The radioactive decay of any specific atom is a completely unpredictable and random event. However, in a large number of radioactive atoms (any measurable quantity of a substance contains trillions of atoms), the decay of half of the atoms in the specimen takes a specific amount of time. This is called the half-life. In other words, the half-life of an isotope is the amount of time it take for half of a quantity of unstable isotopes to decay into another isotope. The half-life is constant for a given radioactive isotope and can be measured. The known half-life of an isotope can be used to calculate the age of a rock.
The principles behind this dating method require two key assumptions. First, the mineral grains form at the same time as the rock, such as a mineral in an igneous rock that crystallized from magma. Second, the mineral crystals remain a closed system, that is they are not subsequently altered by elements moving in or out of them.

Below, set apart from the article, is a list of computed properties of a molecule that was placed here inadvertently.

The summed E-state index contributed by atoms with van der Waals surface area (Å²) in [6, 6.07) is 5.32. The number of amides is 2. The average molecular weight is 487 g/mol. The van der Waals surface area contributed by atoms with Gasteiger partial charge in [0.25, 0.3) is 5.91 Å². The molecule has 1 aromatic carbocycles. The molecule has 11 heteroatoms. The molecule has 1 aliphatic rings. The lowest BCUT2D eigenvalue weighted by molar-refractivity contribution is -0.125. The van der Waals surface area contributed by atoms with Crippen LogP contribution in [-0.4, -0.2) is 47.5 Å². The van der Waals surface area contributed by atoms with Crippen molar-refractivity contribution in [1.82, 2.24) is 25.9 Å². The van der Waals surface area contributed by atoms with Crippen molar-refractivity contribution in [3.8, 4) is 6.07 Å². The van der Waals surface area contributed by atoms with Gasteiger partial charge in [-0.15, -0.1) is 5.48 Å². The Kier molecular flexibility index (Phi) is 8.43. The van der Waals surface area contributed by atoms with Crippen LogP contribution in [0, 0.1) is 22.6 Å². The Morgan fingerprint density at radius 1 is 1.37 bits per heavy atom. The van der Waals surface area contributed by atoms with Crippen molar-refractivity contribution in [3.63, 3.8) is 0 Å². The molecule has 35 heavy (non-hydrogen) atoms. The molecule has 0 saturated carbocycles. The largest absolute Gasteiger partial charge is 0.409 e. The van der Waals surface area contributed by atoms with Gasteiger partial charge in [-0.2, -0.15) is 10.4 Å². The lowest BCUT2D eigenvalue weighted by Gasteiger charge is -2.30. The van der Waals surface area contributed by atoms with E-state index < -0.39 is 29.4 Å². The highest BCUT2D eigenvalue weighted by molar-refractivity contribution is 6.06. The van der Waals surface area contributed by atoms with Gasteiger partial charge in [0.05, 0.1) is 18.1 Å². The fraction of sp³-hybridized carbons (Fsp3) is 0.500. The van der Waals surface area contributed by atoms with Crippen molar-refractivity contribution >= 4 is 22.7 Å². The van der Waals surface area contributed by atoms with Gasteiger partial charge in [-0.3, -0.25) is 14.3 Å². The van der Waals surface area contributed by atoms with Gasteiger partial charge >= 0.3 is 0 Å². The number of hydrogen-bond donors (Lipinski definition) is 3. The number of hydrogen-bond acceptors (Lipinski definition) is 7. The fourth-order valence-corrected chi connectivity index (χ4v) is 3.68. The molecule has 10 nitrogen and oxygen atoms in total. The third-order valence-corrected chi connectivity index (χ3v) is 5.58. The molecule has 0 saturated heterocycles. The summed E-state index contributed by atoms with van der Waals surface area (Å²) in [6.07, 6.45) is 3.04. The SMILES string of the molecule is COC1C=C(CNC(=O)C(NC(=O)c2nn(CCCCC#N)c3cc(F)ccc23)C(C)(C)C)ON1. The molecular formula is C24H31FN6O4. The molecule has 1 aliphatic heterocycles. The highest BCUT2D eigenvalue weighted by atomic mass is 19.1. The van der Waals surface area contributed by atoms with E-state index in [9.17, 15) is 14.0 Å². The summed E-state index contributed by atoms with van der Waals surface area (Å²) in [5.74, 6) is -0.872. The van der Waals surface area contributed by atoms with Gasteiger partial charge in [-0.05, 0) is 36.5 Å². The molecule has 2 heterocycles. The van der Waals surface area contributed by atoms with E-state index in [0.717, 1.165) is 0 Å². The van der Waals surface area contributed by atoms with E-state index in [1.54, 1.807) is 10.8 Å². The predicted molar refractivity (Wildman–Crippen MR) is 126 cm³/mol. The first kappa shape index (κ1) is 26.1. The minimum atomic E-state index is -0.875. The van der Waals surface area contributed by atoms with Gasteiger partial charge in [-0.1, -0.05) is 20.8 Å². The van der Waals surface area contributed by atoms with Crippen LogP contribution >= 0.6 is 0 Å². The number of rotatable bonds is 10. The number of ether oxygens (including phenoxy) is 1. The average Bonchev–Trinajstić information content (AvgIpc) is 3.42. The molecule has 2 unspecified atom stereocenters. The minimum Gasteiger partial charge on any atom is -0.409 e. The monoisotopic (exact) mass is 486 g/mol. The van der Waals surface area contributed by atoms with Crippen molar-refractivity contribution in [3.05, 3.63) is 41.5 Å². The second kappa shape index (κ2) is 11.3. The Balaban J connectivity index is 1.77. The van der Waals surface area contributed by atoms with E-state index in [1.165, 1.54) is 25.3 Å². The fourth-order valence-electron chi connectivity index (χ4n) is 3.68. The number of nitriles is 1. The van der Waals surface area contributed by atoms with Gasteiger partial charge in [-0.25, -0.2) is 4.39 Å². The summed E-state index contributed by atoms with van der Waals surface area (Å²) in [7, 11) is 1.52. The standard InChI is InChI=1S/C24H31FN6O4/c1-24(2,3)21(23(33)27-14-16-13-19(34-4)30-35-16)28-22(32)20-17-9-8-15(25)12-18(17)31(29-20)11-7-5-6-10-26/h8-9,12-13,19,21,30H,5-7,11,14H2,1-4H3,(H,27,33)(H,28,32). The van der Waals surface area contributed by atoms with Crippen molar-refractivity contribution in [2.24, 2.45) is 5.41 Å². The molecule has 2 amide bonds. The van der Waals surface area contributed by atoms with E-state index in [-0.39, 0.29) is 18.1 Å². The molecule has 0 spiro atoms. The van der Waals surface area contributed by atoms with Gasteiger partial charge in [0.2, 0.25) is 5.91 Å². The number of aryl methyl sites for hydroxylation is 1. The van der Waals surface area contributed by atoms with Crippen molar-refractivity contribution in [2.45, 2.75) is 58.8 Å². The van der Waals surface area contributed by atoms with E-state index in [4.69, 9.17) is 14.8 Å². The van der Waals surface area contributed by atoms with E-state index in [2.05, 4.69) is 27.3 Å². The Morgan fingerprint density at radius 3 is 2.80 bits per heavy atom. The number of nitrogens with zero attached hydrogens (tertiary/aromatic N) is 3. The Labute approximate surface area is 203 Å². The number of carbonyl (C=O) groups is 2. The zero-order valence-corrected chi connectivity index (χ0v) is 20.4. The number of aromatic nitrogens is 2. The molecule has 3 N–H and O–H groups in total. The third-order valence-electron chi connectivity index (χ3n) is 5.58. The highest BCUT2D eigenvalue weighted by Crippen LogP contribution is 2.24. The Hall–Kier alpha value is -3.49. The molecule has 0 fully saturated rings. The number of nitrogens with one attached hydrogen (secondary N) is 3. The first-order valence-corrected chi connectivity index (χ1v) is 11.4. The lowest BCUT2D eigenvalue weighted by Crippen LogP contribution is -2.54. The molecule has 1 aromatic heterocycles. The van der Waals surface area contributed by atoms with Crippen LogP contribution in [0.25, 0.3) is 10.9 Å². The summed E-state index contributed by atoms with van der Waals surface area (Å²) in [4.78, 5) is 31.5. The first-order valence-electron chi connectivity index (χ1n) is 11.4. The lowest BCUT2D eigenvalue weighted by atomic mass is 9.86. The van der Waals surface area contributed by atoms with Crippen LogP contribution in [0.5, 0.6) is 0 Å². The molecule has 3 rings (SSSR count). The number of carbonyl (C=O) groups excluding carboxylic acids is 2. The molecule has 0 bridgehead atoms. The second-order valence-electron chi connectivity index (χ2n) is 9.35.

These requirements place some constraints on the kinds of rock most suitable for dating, igneous rock being the best. Metamorphic rocks are crystalline, but the processes of metamorphism may reset the clock and derived ages may represent a smear of different metamorphic events rather than the age of original crystallization. Sedimentary rocks potentially contain clasts from separate parent rocks at unknown locations and derived ages are thus meaningless. However, sedimentary rocks with precipitated minerals (such as evaporites) may contain elements suitable for radio-isotopic dating and pyroclastic layers within the sedimentary sequence or cross-cutting igneous rocks can be used to determine the ages of sedimentary rocks.
Alpha decay: When an atom decays by alpha decay, an alpha particle is emitted from its nucleus as an alpha ray. The alpha particle consists of two protons and two neutrons. This is the nucleus of a helium atom; helium gas may thus be trapped in the crystal lattice of the mineral. The loss of two protons from the nucleus of the atom lowers its atomic number by two forming an atom of an element two atomic numbers lower on the Periodic Table of the Elements.